The Morning Report
San Diego news and info
you need to take on the day.
“Library books and materials budget reduced?”
“That’s happened, yeah …”
“Urban forestry services funding — what’s that?”
“Basically, that’s trimming street trees. We got rid of the crews. I think we’ve got, like, one guy left. So if there’s an emergency — if a tree falls over — we can get it, but we’re not trimming trees any more.”
I’m sitting at a polished wooden table in Chula Vista City Manager Jim Sandoval’s spacious office. Sandoval and I are working through a pessimistic list that he made up last October titled “Budget Reduction Plan Service Impacts.” I’m asking him which of the long list of cuts to city services actually happened.
Most of them did, it turns out.
One by one, I tick off the services that the city no longer provides, or offers at far lower levels than it once did: Graffiti abatement (“One guy from the sewage department does that now, one day a week, but we’re getting real far behind”); library hours (“there will be longer hours of non-operation”); recreation centers, baby and toddler story times at the library, support of local parks and nature centers, the list goes on.
Around us, the gorgeous, modern civic center, built in 2002 amidst the city’s boom, is eerily quiet. Another 88 city employees were laid off in Chula Vista last month. That brings the total number of city layoffs since 2007 to 277.
That’s layoffs. Not unfilled vacancies that were left open. Not retirements or kooky accounting. Layoffs.
The staff reductions, and the resulting massive drawback in services, are pretty extraordinary.
This city, whose gleaming libraries were once open long hours every day, now closes most of its libraries on Friday afternoon and keeps them shuttered the whole weekend, opening them again on Monday morning. The city’s one senior center used to be open all day, seven days a week. Now it’s open Monday to Friday, but only for four hours, from 8 a.m. to 12 p.m.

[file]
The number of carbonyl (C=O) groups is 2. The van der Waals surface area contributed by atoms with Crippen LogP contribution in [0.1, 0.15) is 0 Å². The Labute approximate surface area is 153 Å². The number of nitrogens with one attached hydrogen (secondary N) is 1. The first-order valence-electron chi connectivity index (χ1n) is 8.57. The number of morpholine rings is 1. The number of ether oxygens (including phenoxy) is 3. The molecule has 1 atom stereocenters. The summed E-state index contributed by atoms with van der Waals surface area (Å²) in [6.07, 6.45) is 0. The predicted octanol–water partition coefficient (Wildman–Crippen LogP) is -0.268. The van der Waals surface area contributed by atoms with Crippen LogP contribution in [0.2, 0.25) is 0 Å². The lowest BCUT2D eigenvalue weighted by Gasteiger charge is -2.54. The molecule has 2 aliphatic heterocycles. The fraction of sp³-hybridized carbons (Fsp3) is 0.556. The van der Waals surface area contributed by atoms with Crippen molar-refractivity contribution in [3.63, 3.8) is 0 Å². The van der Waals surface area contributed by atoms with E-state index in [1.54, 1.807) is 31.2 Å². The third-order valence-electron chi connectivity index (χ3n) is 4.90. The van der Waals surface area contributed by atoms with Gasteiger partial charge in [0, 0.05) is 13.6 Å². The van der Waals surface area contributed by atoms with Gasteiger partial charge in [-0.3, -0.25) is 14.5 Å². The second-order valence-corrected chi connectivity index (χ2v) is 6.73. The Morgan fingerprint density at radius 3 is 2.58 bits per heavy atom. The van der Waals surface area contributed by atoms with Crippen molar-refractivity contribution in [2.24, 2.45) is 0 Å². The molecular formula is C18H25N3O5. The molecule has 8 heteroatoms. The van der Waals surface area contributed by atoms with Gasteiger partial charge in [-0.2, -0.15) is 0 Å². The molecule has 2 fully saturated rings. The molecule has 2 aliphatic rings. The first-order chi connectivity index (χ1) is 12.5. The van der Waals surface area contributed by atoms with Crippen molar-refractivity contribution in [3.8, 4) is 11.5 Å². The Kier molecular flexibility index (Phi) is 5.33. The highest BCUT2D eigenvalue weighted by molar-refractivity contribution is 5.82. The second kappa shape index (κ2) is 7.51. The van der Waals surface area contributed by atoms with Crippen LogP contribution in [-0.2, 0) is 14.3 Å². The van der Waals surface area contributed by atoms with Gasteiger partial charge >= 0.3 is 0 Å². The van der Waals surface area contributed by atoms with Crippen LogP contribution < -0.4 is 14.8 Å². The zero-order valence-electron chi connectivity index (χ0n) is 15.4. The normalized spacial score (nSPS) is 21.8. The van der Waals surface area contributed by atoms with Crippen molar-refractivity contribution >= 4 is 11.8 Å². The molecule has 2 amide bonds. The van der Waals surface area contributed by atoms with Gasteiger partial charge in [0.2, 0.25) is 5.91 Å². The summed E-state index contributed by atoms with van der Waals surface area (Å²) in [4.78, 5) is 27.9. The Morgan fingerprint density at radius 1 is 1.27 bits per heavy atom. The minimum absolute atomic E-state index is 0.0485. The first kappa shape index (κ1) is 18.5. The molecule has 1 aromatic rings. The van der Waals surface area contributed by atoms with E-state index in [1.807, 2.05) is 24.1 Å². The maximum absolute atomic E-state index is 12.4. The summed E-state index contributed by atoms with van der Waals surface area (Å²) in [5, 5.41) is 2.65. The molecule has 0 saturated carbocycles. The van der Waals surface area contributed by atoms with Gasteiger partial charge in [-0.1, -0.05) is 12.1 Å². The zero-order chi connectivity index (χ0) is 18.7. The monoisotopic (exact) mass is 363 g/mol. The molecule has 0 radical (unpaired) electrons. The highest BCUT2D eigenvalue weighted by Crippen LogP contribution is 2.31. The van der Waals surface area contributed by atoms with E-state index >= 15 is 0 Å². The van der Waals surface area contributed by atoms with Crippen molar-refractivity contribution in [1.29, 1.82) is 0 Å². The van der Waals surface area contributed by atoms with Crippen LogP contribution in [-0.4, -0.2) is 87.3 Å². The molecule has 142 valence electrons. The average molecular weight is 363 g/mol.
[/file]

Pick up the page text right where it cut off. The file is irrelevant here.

Even public safety, that sacred cow of municipal government, has felt the pinch. There haven’t yet been layoffs (“I’ve been in law enforcement for 30 years and have never seen — never dreamed of seeing police officer layoffs,” Police Chief David Bejarano later tells me,) but police officer numbers have still dwindled significantly in this city of almost a quarter-million.
Chula Vista has pulled detectives out of its investigations division to cover street beats and answer emergency calls. The police department has cut its participation in task forces — a step the San Diego Police Department employed a few years ago in the midst of its own crisis. Police officers have retired and not been replaced. Hiring’s been frozen and, this month, more officers are being offered early retirement.
And, in a move few here ever expected, police officers, firefighters and the vast majority of city workers have seen their take-home pay cut, cut and cut again as the city has gradually rolled back the generous benefits it was once famous for.
“It’s a sacrifice. I’m sure some people are thinking ‘Hey, we had a contract through June of 2012!’” said Police Chief Bejarano. “But that’s the sacrifice we all make in this economy.”
Chula Vista has been getting closer and closer each month to becoming a Libertarian’s ideal city, a municipality where essentially only core services — administrative government and public safety — are actually run by the public sector.
Well, maybe that’s stretching it, but the budget looks pretty thin.
And the cuts aren’t over yet. This fiscal year, Chula Vista faces a projected deficit near $19 million. That’s more than 13 percent of its annual budget.
Last year, the city tapped redevelopment funds to the tune of $10 million to plug the deficit. This year, city leaders claim that their cutbacks, combined with deals they have inked with unions to draw back the city’s contributions to employee pensions, will be enough to get Chula Vista through the next fiscal year.
I’ll be taking a look at that pension deal in my next post.